Gene modification strategies using AO-mediated exon skipping and CRISPR/Cas9 as potential therapies for Duchenne muscular dystrophy patients
journal contributionposted on 11.12.2020, 10:19 by Marthe Helen Solzberg, Maryam Shariatzadeh, Sammy WilsonSammy Wilson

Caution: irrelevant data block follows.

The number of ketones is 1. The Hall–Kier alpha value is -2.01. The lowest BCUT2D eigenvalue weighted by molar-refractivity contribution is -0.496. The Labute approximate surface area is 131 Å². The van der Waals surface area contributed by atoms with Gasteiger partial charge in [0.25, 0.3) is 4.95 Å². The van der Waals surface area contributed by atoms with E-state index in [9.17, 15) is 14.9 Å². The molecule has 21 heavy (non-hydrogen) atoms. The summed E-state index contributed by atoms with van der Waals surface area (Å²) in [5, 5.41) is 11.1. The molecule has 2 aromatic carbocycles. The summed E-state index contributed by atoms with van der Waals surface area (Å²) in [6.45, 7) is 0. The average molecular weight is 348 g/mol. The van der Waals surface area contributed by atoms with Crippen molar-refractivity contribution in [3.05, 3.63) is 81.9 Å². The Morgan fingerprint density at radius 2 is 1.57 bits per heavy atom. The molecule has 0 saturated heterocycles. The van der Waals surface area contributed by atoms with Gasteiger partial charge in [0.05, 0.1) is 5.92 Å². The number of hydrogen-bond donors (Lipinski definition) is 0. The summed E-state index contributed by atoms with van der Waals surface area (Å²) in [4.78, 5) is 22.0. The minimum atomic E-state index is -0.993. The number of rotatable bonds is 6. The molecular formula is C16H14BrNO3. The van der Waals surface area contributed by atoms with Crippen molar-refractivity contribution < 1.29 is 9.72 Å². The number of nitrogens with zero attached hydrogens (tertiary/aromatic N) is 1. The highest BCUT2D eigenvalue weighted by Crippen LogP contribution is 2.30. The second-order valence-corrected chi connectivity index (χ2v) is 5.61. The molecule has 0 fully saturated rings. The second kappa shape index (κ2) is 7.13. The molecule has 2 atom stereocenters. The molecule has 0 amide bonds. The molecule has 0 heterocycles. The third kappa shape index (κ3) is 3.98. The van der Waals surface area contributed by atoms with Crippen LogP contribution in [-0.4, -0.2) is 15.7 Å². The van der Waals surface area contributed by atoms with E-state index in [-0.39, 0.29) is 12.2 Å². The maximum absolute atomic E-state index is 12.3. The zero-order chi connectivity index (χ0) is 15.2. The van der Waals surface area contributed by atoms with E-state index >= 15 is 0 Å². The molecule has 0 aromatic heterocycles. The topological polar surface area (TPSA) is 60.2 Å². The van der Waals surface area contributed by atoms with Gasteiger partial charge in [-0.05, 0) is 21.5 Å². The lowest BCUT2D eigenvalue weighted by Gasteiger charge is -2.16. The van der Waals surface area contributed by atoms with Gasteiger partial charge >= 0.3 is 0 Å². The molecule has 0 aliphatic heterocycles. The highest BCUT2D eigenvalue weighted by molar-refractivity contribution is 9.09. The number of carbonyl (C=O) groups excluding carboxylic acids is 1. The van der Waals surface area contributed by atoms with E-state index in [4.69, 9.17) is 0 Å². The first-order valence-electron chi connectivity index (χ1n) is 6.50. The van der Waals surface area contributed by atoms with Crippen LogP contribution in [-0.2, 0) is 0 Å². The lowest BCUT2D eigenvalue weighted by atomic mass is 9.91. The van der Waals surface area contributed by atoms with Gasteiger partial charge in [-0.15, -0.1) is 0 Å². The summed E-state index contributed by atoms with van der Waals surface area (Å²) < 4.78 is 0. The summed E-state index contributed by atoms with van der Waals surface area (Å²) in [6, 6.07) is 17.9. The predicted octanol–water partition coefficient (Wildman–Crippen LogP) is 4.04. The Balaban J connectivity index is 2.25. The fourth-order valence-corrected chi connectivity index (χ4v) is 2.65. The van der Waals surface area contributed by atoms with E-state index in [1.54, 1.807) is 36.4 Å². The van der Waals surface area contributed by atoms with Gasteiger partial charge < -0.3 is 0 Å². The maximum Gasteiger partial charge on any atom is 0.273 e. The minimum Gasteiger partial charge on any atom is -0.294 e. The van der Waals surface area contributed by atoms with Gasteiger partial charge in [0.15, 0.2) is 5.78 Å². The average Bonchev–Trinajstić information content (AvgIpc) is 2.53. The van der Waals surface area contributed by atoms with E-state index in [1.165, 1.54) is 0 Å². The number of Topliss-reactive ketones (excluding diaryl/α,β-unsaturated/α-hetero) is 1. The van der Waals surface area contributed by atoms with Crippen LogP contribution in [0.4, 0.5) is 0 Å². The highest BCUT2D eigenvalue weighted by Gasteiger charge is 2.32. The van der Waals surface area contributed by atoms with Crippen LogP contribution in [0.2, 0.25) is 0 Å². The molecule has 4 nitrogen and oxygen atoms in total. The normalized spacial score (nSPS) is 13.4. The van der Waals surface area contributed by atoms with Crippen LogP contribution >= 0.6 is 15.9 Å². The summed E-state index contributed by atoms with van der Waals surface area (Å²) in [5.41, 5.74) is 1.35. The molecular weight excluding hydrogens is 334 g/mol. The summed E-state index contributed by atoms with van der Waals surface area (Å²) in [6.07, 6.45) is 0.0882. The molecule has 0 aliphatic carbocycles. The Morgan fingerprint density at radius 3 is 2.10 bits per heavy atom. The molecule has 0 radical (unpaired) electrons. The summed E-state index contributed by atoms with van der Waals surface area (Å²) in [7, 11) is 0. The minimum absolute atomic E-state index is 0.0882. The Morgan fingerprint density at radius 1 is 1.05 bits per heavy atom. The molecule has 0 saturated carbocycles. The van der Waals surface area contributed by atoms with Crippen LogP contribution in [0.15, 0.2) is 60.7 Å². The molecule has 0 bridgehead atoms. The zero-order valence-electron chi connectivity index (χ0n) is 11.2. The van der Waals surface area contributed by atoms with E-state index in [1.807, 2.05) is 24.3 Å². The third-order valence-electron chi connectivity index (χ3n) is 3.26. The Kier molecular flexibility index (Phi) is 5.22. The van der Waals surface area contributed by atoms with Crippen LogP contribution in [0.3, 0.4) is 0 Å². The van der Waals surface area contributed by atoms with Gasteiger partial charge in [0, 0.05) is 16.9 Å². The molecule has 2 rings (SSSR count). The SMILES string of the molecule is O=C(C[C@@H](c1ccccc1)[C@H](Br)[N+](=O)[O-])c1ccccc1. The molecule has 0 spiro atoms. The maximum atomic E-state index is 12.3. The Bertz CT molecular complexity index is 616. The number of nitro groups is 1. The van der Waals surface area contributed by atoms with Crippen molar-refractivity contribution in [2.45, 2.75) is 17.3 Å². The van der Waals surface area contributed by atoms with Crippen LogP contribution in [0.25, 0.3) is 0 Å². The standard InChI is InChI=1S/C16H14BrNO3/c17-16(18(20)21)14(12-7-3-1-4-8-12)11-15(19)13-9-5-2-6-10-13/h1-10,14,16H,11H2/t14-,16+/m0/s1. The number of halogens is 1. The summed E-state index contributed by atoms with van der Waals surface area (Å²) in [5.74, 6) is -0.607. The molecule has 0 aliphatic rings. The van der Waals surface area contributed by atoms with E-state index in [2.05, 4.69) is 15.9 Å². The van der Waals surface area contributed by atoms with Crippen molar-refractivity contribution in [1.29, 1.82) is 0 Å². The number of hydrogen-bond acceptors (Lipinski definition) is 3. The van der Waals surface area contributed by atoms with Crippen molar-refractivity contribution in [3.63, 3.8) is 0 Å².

Duchenne muscular dystrophy (DMD) is an X-linked genetic disease affecting 1 in 5,000 young males worldwide annually. Patients experience muscle weakness and loss of ambulation at an early age, with ~75% reduced life expectancy. Recently developed genetic editing strategies aim to convert severe DMD phenotypes to a milder disease course. Amongst these, Antisense oligonucleotide (AO)-mediated exon skipping and Adeno-associated viral-delivered clustered regularly interspaced short palindromic repeat/CRISPR associated protein 9 (AAV-delivered CRISPR/Cas9) gene editing have shown promising results in restoring dystrophin protein expression and functionality in skeletal and heart muscle in both animals and human cells in vivo and in vitro. However, the therapeutic benefits currently remain unclear. The aim of this review is to compare the potential therapeutic benefits, efficacy, safety, and clinical progress of AO-mediated exon skipping and CRISPR/Cas9 gene editing strategies. Both techniques have demonstrated therapeutic benefit and long-term efficacy in clinical trials. AAV-delivery of CRISPR/Cas9 may potentially correct disease-causing mutations following a single treatment compared to the required continuous AO/PMO-delivery of exon skipping drugs. The latter has potential to increase dystrophin expression in skeletal/heart muscle with sustained effects. However, therapeutic challenges including the need for optimised delivery must be overcome in to advance current clinical data.
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